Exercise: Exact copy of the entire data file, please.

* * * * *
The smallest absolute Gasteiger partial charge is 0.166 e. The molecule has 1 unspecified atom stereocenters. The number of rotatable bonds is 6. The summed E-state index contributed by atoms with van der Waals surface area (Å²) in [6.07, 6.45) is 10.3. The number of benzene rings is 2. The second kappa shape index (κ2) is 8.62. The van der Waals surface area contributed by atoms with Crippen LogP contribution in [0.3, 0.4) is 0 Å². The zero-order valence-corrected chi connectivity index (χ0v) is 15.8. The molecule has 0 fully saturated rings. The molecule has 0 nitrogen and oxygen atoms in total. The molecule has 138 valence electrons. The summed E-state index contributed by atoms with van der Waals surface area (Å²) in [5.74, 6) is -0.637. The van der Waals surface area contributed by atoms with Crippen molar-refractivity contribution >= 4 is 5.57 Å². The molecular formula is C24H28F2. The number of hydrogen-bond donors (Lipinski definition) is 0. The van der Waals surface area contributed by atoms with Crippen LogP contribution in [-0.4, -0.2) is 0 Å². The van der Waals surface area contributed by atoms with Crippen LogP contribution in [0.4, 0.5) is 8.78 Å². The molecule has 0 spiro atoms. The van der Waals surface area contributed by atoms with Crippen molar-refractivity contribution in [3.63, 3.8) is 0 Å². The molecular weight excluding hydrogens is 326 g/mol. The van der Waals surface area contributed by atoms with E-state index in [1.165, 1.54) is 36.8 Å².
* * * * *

The smallest absolute Gasteiger partial charge is 0.166 e. The molecule has 1 unspecified atom stereocenters. The number of rotatable bonds is 6. The summed E-state index contributed by atoms with van der Waals surface area (Å²) in [6.07, 6.45) is 10.3. The number of benzene rings is 2. The second kappa shape index (κ2) is 8.62. The van der Waals surface area contributed by atoms with Crippen LogP contribution in [0.3, 0.4) is 0 Å². The zero-order valence-corrected chi connectivity index (χ0v) is 15.8. The molecule has 0 fully saturated rings. The molecule has 0 nitrogen and oxygen atoms in total. The molecule has 138 valence electrons. The summed E-state index contributed by atoms with van der Waals surface area (Å²) in [5.74, 6) is -0.637. The van der Waals surface area contributed by atoms with Crippen molar-refractivity contribution >= 4 is 5.57 Å². The molecular formula is C24H28F2. The number of hydrogen-bond donors (Lipinski definition) is 0. The van der Waals surface area contributed by atoms with Crippen LogP contribution in [-0.4, -0.2) is 0 Å². The van der Waals surface area contributed by atoms with Crippen LogP contribution in [0.4, 0.5) is 8.78 Å². The molecule has 0 spiro atoms. The van der Waals surface area contributed by atoms with Crippen molar-refractivity contribution in [3.63, 3.8) is 0 Å². The molecular weight excluding hydrogens is 326 g/mol. The van der Waals surface area contributed by atoms with E-state index in [1.165, 1.54) is 36.8 Å².